South Downs Way

Best hikes in the world: The South Downs Way

Author: Rosie Fuller

In 2012 Adventure Travel celebrated its 100th issue and as part of this special celebratory edition, we put together a list of our favourite 100 hikes worldwide. There are examples from all sort of exotic locations such as Borneo and Madagascar as well as some closer to home in the UK and Europe. Now, we’re looking back on our picks of these incredible routes and will share one each week. First up, the wonderful South Downs Way…


The South Downs WayPhoto: Les Chatfield

If you’re looking for attractive wildlife, visible prehistory, fine pubs and pretty villages and a challenge, the 100 miles of the South Downs Way with about 4,150m (13,620ft) of ascent and descent,  is a great choice for you. Here you can experience some of the finest countryside between Winchester in Hampshire, and the white chalk cliffs at Eastbourne in East Sussex. The South Downs Way is one of 15 National Trails in England and Wales. The majority of the path is also a bridleway, so can be used by horse-riders and cyclists as well.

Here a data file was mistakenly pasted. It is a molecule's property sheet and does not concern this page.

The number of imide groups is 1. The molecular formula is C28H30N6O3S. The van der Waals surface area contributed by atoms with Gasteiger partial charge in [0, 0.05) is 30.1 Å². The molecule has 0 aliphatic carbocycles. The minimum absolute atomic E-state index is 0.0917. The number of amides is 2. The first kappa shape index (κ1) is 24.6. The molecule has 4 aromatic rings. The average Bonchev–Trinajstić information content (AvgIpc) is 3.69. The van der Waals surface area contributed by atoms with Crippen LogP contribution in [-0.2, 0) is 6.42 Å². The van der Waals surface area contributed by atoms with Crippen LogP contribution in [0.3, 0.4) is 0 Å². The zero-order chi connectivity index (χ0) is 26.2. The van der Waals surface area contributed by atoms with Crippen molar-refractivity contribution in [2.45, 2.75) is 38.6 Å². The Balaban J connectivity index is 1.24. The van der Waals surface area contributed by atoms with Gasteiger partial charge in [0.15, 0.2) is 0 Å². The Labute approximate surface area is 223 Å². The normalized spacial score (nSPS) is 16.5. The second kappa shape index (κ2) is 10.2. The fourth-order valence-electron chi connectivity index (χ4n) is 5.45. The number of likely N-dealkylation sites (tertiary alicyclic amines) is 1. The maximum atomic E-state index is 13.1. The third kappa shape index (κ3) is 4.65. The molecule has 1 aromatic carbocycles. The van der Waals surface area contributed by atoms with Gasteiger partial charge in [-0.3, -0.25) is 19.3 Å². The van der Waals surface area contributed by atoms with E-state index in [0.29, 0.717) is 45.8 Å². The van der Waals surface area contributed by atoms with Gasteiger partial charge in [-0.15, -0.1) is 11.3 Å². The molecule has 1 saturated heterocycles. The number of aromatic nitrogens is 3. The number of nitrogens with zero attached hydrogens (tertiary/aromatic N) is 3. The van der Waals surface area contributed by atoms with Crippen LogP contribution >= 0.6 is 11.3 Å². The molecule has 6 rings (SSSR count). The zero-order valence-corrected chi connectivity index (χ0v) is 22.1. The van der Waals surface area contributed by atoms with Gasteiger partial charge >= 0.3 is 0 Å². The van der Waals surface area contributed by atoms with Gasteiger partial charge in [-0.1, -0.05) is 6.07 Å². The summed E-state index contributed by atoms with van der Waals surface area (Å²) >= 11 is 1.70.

You can start the trail either in Winchester at the City Mill, or Eastbourne, at the western end of King Edward’s Parade. There are plenty of options for holiday cottages and accommodation along the trail.

 “The South Downs Way was the first multi-day walk I ever did – I was 16, it tipped it down every day and I loved it,” says AT editor Rosie Fuller, about the 100-mile path from Winchester to Eastbourne.

“Beachy Head and the Seven Sisters were the most memorable parts for me, but I’d love to go back and do it again in the dry to really appreciate the rest of the hike – classic downland, Hampshire’s rolling countryside and all the Iron Age remains that we were too wet to think about looking at. That said, it’s a classic ‘best of English’ path whatever the weather.”